8. Diaphragm pump according to claim 1, wherein the diaphragm is a molded diaphragm.
9. Diaphragm pump according to claim 8, wherein the molded diaphragm has a peripheral bead on a concave side face of the diaphragm facing towards the hydraulic chamber.
Description
FIELD OF THE INVENTION

The invention concerns a hydraulically powered diaphragm pump.

BACKGROUND OF THE INVENTION

In known diaphragm pumps of this generic type (DE-AS 1 034 030, DE-OS 25 26 925), the diaphragm is pretensioned with a compression spring. The compression spring is arranged either in the delivery chamber of the diaphragm pump or in its hydraulic chamber, and in such a manner that is assists the movement of the diaphragm in the direction of the suction stroke.

Since it is only a weak compression spring that is concerned here, it is also only a relatively light pretensioning of the diaphragm that is provided. This has the result that the diaphragm positional control is still not satisfactorily provided in every situation. Therefore, additional design elements are necessary for diaphragm positional control, which naturally complicate the structure of the diaphragm pump and thus make it more expensive.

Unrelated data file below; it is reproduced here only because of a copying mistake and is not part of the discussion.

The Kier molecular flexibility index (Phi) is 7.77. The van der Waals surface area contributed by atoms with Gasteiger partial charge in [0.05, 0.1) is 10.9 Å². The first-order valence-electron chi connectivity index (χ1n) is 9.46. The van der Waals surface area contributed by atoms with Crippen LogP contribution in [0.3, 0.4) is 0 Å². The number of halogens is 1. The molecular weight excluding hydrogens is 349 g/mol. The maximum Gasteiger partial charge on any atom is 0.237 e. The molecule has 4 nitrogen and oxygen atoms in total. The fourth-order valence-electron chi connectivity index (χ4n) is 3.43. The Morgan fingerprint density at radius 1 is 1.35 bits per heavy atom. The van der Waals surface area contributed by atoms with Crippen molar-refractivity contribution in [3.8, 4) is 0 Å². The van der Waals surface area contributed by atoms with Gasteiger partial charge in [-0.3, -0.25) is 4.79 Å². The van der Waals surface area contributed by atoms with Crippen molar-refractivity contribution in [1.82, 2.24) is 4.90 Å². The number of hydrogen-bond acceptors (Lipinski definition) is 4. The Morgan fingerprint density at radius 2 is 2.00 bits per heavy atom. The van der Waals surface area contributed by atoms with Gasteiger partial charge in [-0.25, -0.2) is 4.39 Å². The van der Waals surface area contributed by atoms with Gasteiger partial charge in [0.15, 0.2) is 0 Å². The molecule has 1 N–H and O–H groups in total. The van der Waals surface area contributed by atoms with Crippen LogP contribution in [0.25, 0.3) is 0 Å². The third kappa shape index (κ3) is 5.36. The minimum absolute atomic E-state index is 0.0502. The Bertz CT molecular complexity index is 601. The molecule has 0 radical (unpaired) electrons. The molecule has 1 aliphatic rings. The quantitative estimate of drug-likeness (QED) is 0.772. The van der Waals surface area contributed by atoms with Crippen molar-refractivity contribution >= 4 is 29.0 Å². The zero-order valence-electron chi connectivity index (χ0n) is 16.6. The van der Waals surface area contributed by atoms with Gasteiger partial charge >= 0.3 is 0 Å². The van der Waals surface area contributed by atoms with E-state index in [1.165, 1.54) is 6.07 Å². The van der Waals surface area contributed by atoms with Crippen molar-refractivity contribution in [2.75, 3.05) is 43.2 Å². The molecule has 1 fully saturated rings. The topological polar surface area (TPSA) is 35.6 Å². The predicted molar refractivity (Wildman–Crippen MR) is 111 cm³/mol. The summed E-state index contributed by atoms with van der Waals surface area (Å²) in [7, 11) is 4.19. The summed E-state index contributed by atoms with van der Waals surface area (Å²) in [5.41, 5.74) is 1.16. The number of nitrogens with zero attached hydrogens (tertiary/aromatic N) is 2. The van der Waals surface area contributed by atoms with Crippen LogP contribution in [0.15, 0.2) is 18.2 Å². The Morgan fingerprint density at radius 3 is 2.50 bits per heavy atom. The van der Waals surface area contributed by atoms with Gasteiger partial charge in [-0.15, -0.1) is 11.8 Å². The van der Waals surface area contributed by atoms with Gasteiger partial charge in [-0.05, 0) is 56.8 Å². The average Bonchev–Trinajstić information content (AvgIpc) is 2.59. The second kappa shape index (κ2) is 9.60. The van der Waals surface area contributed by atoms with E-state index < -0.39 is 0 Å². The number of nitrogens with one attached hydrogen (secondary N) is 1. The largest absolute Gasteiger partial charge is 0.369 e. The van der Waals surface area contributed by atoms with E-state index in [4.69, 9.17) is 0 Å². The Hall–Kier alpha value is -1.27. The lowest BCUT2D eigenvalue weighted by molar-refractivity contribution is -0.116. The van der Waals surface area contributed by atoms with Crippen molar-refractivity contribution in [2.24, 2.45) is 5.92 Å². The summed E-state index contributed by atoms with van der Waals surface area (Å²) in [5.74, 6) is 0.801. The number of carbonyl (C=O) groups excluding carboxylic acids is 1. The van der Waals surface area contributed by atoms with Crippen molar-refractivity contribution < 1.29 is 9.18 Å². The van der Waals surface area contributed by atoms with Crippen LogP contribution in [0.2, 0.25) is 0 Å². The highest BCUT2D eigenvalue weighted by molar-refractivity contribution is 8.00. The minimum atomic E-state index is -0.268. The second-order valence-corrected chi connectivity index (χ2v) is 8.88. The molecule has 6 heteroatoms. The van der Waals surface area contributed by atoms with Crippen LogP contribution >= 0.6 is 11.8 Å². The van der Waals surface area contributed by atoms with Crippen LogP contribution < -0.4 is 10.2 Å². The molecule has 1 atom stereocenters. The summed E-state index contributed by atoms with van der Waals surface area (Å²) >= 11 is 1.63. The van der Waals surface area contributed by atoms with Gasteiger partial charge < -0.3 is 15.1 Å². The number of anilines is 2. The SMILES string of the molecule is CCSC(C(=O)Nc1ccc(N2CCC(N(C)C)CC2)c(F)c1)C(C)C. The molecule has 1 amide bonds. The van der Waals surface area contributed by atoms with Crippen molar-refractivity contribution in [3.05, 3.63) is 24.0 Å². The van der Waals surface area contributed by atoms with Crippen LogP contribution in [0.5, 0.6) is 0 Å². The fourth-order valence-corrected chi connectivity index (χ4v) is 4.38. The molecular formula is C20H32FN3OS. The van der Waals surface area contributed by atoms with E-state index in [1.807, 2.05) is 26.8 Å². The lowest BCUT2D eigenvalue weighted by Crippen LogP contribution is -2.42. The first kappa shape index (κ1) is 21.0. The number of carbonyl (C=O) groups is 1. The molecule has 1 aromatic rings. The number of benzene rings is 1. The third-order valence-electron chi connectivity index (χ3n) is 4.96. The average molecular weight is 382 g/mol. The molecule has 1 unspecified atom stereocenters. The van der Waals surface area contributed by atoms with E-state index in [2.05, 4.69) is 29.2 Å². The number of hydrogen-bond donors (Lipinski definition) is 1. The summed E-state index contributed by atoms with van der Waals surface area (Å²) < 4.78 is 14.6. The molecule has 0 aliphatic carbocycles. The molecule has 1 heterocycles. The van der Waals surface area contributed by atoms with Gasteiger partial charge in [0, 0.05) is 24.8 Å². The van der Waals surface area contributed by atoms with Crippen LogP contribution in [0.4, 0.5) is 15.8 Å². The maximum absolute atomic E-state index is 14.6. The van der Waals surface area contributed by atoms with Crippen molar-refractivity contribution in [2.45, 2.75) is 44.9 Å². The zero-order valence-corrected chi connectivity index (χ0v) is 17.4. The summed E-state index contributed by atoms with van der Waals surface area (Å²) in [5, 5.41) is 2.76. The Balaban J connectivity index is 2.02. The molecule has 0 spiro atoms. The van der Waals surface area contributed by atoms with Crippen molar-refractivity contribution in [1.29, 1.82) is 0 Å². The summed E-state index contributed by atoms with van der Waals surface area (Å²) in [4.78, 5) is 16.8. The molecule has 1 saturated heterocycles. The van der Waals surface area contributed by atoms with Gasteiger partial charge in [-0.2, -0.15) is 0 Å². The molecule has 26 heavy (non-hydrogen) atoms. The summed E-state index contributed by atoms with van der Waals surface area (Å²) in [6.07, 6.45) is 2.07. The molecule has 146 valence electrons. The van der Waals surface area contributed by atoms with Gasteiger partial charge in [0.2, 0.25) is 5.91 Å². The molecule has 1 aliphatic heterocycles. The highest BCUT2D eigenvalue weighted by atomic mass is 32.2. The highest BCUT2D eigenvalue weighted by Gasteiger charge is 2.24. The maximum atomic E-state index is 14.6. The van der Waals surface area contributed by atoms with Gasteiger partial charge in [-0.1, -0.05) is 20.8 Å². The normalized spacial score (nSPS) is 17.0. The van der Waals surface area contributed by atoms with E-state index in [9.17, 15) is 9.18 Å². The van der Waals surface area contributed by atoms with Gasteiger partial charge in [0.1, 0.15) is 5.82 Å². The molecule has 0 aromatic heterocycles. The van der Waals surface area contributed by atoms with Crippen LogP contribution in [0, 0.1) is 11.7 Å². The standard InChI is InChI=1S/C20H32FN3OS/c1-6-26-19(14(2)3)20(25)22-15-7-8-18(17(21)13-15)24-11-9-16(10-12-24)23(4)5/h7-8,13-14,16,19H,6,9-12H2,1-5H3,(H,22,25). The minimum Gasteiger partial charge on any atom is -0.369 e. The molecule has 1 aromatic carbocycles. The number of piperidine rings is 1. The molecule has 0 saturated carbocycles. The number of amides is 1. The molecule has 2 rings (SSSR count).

In addition to this there is the fact that due to the slight pretensioning exercised by the relatively weak spring, gas formation in the hydraulic chamber is not effectively prevented during the suction stroke. Thus, because of the still present gas formation in the hydraulic chamber, the overall suction performance of the known diaphragm pumps is limited.

In diaphragm pumps of this generic type, their start-up reliability is of great significance. In modern diaphragm pumps, the lack of start-up reliability can be regarded as a distinct disadvantage. This is only rectified if additional design devices are present, although these bring additional costs. It is therefore desirable with such diaphragm pumps to have sufficient start-up reliability so as to ensure that—due to continuous internal leakage—when the pump is at a standstill, the diaphragm will still not move in the direction of the compression stroke even when there is a vacuum in the delivery chamber.